By: Sergio Segura / Source: Marcha Noticias / The Dawn News / November 13, 2017
The peace talks between the Colombian insurgency and the Government have made the discussion about human rights take precedence in the midst of the conformation of a Truth Commission. In this sense, I will discuss one of the phenomenons that should be taken on by this commission: forced disappearance. The General Assembly of the United Nations established that the forced disappearances are crimes against humanity generally done by the State against its political opposition.
Just recently in the International Day of Victims of Forced Displacement, the family members who have suffered this managed to get President Juan Manuel Santos to sign the Law 589 of April 5, 2017, for the creation of a Unidad de Búsqueda de Personas Desaparecidas (Search Unit for Disappeared People -UBPD). This body would investigate war crimes and establish guidelines for the search of disappeared people. However, the implementation of many aspects related to the Havana peace agreements has not been carried out and other aspects are going slowly. The good news is that since September 26 this organism is under the direction of the human rights defender Luz Marina Monzón. For her to officially begin work, she needs legal recognition by the Constitutional Court.
According to the Unitary Record of Victims (RUV), forced disappearance in the last 32 years has left some 167,554 people affected (46,970 directly, 120,584 indirectly), with Antioquia (27,193 disappeared) and in the eastern plains (21,498). The existing information, principally comes from the declarations of armed actors. Of the 60,630 victims recognized of forced disappearance there have only been news about 8,122. A report by the Center for Historical Memory adds that in 3,480 cases they found the body and in 3,658 cases there is no information about their remains.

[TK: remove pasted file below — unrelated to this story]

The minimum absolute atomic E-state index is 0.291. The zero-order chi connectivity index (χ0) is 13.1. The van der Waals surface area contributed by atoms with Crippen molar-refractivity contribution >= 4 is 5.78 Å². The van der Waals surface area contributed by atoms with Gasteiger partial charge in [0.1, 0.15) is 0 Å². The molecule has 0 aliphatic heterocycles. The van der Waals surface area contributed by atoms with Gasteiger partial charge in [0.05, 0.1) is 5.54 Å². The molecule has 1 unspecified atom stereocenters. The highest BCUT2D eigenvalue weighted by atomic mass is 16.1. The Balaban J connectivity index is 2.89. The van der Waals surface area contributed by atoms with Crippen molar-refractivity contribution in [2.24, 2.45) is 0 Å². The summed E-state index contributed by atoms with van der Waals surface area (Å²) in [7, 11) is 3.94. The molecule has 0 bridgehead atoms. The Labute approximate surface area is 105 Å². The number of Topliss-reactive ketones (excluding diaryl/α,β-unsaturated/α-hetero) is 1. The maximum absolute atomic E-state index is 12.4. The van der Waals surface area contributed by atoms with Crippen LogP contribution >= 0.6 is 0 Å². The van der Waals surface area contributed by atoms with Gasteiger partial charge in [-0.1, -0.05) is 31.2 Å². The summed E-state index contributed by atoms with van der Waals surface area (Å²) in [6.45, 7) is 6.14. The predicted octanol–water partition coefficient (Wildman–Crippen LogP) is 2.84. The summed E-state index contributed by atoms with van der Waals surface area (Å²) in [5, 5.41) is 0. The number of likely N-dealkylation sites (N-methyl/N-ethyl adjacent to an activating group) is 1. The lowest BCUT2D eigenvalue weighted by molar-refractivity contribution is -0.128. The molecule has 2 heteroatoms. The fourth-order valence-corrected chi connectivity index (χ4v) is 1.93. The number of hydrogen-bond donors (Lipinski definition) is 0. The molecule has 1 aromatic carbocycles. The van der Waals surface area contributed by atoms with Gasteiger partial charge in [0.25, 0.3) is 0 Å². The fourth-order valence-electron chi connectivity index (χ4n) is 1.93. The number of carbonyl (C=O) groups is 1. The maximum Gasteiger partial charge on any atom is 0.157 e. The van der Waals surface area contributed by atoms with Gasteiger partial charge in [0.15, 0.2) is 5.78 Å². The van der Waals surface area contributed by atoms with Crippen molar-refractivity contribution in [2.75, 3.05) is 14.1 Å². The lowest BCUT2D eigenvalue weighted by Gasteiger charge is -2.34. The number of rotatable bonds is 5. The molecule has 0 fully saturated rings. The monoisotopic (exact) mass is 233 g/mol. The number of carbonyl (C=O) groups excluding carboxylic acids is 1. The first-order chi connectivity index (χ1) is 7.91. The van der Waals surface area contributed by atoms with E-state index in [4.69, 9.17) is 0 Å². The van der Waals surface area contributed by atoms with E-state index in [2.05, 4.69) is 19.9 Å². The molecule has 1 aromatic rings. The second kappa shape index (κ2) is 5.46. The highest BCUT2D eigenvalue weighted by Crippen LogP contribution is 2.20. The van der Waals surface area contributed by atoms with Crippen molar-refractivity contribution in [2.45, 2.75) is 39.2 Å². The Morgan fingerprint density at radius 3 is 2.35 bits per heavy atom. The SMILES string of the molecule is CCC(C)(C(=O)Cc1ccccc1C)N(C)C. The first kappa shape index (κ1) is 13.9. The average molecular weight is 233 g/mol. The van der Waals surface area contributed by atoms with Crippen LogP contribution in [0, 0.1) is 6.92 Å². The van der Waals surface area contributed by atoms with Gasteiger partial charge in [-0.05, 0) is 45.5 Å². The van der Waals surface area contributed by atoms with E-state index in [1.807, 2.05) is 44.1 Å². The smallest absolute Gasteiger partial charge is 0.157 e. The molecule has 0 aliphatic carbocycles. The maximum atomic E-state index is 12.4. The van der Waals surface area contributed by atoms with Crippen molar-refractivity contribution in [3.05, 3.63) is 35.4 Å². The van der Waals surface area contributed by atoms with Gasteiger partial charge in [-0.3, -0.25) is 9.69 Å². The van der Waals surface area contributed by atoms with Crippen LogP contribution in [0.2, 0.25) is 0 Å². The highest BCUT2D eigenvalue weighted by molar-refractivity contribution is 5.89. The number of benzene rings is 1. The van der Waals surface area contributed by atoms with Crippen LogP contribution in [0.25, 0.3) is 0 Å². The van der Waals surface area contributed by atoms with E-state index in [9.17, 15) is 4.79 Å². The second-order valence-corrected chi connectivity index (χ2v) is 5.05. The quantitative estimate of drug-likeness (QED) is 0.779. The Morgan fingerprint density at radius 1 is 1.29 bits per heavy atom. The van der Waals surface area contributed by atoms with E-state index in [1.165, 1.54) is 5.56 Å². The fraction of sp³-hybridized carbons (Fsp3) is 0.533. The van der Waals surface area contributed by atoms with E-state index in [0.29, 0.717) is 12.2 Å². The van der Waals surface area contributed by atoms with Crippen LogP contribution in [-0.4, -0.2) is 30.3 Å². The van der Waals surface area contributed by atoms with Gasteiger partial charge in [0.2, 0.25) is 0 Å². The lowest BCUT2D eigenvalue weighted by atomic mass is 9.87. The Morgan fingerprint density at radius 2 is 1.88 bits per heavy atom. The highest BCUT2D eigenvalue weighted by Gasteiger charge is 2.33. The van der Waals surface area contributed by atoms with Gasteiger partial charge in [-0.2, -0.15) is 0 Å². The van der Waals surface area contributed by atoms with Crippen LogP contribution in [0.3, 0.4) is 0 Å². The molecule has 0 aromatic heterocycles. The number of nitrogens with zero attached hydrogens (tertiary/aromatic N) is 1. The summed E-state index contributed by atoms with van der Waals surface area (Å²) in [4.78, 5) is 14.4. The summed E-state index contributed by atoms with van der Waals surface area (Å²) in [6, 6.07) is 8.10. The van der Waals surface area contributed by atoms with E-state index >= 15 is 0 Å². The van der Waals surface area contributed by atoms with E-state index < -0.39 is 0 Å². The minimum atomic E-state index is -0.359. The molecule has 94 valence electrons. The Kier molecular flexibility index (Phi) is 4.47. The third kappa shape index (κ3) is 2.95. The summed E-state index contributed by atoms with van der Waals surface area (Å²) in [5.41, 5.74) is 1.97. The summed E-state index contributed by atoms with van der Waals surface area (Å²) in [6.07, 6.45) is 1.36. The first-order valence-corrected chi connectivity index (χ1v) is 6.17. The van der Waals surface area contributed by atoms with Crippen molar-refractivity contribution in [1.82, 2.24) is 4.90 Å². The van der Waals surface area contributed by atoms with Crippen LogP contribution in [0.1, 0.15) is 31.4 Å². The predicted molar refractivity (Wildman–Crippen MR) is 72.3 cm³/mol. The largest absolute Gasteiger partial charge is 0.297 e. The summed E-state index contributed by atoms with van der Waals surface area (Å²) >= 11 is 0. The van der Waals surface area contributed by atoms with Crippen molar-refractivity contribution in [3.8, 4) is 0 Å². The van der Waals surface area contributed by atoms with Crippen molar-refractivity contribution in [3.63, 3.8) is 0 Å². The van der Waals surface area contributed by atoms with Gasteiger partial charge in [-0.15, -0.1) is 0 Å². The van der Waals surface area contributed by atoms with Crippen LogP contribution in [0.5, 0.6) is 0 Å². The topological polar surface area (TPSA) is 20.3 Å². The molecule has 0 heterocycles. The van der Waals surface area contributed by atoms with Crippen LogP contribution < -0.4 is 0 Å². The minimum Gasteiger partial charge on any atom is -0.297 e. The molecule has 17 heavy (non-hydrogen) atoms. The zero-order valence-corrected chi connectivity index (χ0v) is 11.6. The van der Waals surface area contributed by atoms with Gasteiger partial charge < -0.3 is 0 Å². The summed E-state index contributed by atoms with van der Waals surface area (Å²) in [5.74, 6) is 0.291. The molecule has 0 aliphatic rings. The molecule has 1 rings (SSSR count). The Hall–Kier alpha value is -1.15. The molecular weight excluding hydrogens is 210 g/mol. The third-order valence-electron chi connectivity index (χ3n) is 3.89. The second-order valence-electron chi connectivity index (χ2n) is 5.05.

Camilo Torres Restrepo, assassinated by the National Army in 1966, perhaps is one of the most emblematic cases. The general Álvaro Valencia Tovar died in 2014 without revealing what they really did with the body of the revolutionary priest. The state, as in the majority of the cases, has shown disinterest to look for the real location of his remains. The same happened with Omaira Montoya, disappeared in 1977 (while pregnant) by the extinct F2 (secret intelligence unit of the National Police). This was the first incident of forced disappearance in Colombia.
In the same way, there are 423 indigenous people, 421 black people, 26 raizales and 3 palenque community members, for a total of 874 people with an ethnic identity. Only in 5,321 registered cases are the occupations of the victims known: 43.3% are peasants.
If we examine chronologically the data since 2002, the time that Álvaro Uribe was president, there is a chilling reality. Just in 2002, 15,260 people were disappeared, while in 2003 12,230 victims were registered. Little by little the number began to decrease, arriving to 2009 with 2,357 disappeared. In 2010, the year in which the first mandate of Santos began, there were 1,392 cases registered. During 2015 and 2016, the period of the greatest level of advances of the peace agreements with the Revolutionary Armed Forces of Colombia -FARC-EP-, there were 73 and 54 respectively.
If it is true that in the course of 2017 the numbers have been dropping to five disappeared (the lowest since 1985) it is clear that it is a phenomenon that does not arouse general interest in society and the necessary efforts to shed light on the victims and their search has not been done.